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Here's How The Australian Government Treated Foreign Hacking Threats In The '90s

Bored hackers, rather than foreign intelligence agencies, were seen as the bigger threat.

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In 1995, as the internet was slowly becoming a thing in Australia, the government was more concerned about hackers hacking for hacking's sake rather than foreign governments trying to pry into our most secure systems.

The detail is contained in a cabinet memorandum from 1995 from the then Keating Labor government. It was released on New Year's Day as part of the annual release of 20-year-old cabinet documents. (We are still catching up from when it used to be a longer wait, and so 1994 and 1995 were released together.)

As the Turnbull government looks to overhaul Australia's foreign influence law, and the threat of hacking by foreign intelligence agencies looms large, by comparison, the Keating government in 1995 was far less concerned about foreign governments hacking our secrets.

The Australian Government Electronic Security Memorandum compiled for the cabinet by Australia's peak information intelligence organisation, Defence Signals Directorate (now known as Australian Signals Directorate) revealed concerns about government increasingly relying on computers and networks.

"Computers and networks are inherently vulnerable because of their dependence on commercial-quality software not built to offer strong security ... it is also very easy to compromise security by small changes to hardware, software, and procedures."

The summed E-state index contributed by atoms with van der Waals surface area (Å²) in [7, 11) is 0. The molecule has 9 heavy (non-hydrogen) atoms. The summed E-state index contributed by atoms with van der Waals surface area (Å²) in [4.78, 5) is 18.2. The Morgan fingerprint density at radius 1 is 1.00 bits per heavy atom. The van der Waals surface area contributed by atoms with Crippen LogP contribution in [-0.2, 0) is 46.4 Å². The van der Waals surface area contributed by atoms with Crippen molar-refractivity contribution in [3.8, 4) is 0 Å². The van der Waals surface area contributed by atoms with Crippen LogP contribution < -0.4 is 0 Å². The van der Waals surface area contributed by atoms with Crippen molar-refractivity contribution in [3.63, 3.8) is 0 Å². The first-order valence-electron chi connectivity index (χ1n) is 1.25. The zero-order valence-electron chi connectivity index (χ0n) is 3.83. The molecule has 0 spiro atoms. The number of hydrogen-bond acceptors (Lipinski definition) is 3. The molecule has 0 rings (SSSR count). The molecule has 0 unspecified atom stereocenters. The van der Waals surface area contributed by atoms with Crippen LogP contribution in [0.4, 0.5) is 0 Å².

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The Defence Signals Directorate (DSD) at the time said that the "proximate threat" comes from hackers "determined to demonstrate their cleverness and the laxity of government".

"Given the inherent vulnerabilities, the proliferation of system interconnects (including to the internet), and the government moves to electronic commerce and other electronic services, they may well succeed."

Hackers were more likely concerned about embarrassing the government, the DSD said.

"Government embarrassment about the infringement of privacy is the most likely result, but compromise of sensitive material and fraud are also possible."

Although the idea of releasing cabinet documents 20 years later is to provide transparency about that time in Australian history, many of the documents have been redacted by the National Archives on the grounds that they might damage security, defence, or international relations of Australia.


The DSD said that "traditional threats to government information from foreign intelligence remain," but the focus had changed since the end of the Cold War.

"At the same time, a strong new threat has arisen which is very unpredictable due to the inchoate nature of its source, the hackers. The vulnerability of government information to this threat is high because the pressure to connect networks causes the dangers to be overlooked or ignored and because methods for protection are still being developed."

Today, the government is going as far as to exclude certain vendors from supplying network gear to government agencies in case those vendors have links to the Chinese government. The government is also seeking veto power over changes companies can make to government networks, citing similar concerns.

In a separate document about how government could use the "Information Superhighway", as they liked to call the internet back then, the Department of Defence warned that there were "significant and widely recognised security problems" with the internet, while the Department of Health warned that privacy and security needed to be taken fully into account.

"This department holds a large body of sensitive information on individuals, the security of which is a paramount consideration."

Josh Taylor is a Senior Reporter for BuzzFeed News and is based in Sydney.

Contact Josh Taylor at josh.taylor@buzzfeed.com.

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